Professional challenges in elite sports medicine and science: Composite vignettes of practitioner emotional labor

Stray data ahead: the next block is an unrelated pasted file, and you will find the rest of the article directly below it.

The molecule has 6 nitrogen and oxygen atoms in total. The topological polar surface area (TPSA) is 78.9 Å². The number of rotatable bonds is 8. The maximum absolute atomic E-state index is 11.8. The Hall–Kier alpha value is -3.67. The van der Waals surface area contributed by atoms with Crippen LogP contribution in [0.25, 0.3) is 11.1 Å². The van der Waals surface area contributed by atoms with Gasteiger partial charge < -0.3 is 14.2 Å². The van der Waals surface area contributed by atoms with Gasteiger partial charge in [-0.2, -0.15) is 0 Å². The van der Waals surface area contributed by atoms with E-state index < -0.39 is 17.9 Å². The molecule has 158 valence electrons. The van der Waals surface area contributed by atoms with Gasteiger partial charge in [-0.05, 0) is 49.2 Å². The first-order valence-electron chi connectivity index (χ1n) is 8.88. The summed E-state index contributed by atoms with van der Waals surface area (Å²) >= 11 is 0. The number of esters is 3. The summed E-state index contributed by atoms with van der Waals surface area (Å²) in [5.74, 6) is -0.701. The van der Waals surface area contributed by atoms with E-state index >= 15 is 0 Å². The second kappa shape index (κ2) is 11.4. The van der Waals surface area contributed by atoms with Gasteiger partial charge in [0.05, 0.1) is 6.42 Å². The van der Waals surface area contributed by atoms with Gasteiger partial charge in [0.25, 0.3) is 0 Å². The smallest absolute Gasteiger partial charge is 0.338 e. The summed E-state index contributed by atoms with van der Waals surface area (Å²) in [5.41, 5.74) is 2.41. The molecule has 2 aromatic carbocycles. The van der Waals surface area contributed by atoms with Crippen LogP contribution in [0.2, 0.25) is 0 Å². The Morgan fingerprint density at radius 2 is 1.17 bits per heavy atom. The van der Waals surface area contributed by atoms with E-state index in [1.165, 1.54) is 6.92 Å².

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Objectives:Our aim was to provide an insight into professional challenges encountered by sports medics and scientists (SMSs) in elite sport organizations and illuminate the emotional labor required to navigate such challenges.Design:A semi-structured interview research design was used, and data informed the development of composite vignettes, a form of creative non-fiction.Method:Eighteen semi-structured interviews were conducted with sport and exercise psychologists (n = 6), physiotherapists (n = 5), strength and conditioning coaches (n = 5), one sports doctor and one generic sports scientist to facilitate data collection via guided reflection. An interpretive thematic analysis was performed, and key codes and themes were used to develop three composite vignettes.Results:The composites were based on participant accounts comprising three professional roles: (a) sport and exercise psychologist, (b) physiotherapist, and (c) strength and conditioning coach. The interplay between the factors affecting emotional labor in the SMS field (e.g., ethics, power, culture), the enactment of emotional labor (e.g., emotion regulation and observable expressions), and the outcomes (e.g., personal and professional) are illuminated in the vignettes.Conclusions:These data extend research on professional practice in SMS and emotional labor in three ways: (a) providing a novel theoretical contribution to explain emotional labor in professionally-challenging situations (b) examining the requirements for SMSs to enact emotional labor as part of their professional role and (c) building upon other innovative and rigorous forms of data representation that might be used as a pedagogical tool for reflection with students, trainees, and neophytes.HighlightsExamines the emotional labor of sports medics and scientists in relation to professional challenges.Utilizes composite vignettes to uncover the emotional labor required of practitioners.Emotional labor demands are under-represented in ethical codes of conduct.The findings might contribute to pedagogy and training advancement in sport.

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